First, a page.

“One of them was about pay even though everyone said the dispute wasn’t about pay,” he says. “The union asked us to conduct an independent benchmarking exercise so IDS did that and the working party closed off. I do use that benchmarking so it was useful even though the union doesn’t appear to have done anything with it.

“Another was on pensions, though again it was not as a lot of people thought a campaign for final salary pensions. The union required that we had pensions that were transferable without penalties, and we did that.

“The others were on health and safety and training, which got put together and out of that came the Downstream Oil Distribution Forum (DODF) which involved Acas, Skills for Logistics, the government and the hauliers. That has become a permanent forum and its main outcome has been driver passports for tanker drivers. That is useful though it’s not a massive step, as trying to impose a generic set of rules on individual work places is quite difficult.”

Safety – good but could do better

While UK roads are statistically among the safest in the world, Larner has been a long time safety campaigner and argues the transport industry could do more to cut accidents.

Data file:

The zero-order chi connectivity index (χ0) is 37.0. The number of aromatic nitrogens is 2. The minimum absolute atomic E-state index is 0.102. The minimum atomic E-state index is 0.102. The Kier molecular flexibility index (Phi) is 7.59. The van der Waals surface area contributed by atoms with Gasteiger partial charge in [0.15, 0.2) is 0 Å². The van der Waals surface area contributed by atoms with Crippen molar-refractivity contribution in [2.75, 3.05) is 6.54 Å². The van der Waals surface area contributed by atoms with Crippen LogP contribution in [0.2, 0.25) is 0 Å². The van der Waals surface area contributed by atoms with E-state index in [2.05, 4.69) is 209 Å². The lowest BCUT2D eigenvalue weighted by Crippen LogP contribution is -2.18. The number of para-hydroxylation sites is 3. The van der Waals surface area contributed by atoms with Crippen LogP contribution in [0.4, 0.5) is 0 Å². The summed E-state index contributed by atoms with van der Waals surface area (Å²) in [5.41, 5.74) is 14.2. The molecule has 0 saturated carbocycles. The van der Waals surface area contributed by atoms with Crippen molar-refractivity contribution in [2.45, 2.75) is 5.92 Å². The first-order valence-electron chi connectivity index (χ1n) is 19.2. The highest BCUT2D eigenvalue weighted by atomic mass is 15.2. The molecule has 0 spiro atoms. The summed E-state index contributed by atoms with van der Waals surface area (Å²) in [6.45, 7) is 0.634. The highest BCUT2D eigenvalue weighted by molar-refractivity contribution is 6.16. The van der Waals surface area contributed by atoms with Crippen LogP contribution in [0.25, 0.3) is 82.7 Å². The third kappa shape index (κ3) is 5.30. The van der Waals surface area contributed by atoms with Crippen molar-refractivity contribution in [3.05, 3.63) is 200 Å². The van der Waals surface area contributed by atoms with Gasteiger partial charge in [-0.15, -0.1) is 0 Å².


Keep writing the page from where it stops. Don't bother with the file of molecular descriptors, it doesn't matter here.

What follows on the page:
“We haven’t even started – there are loads of things we can do,” he says. “The way we approach our training is fantastic now with the technology we have. We have computers in the cabs and with our skills builder programme all the data goes into a spreadsheet so we can identify skills shortages and correct them. The information is all out there but I question how many people use that technology.

“The benefits of creating a good safety culture are enormous but it is very hard to do.”

While the O-licence system sets basic standards of operational compliance and safety, Larner worries about the levels of enforcement.

“Governments believe that if they introduce a law it will make something happen, but in practice it doesn’t. You can’t introduce a law unless you are prepared to police it,” he says. “You have to change the culture – if you introduce laws the bottom 5% of the industry will just ignore them. You have to persuade them there are benefits in being safe.

“We have eliminated speeding, no matter what. We have a line that we will not cross for whatever reason – it is me that ends up on a corporate manslaughter charge and I am not having it. The O-licence says I will not permit offences, and to me that means I have to take a proactive view to make sure my staff do not permit it. I police it and I enforce it.”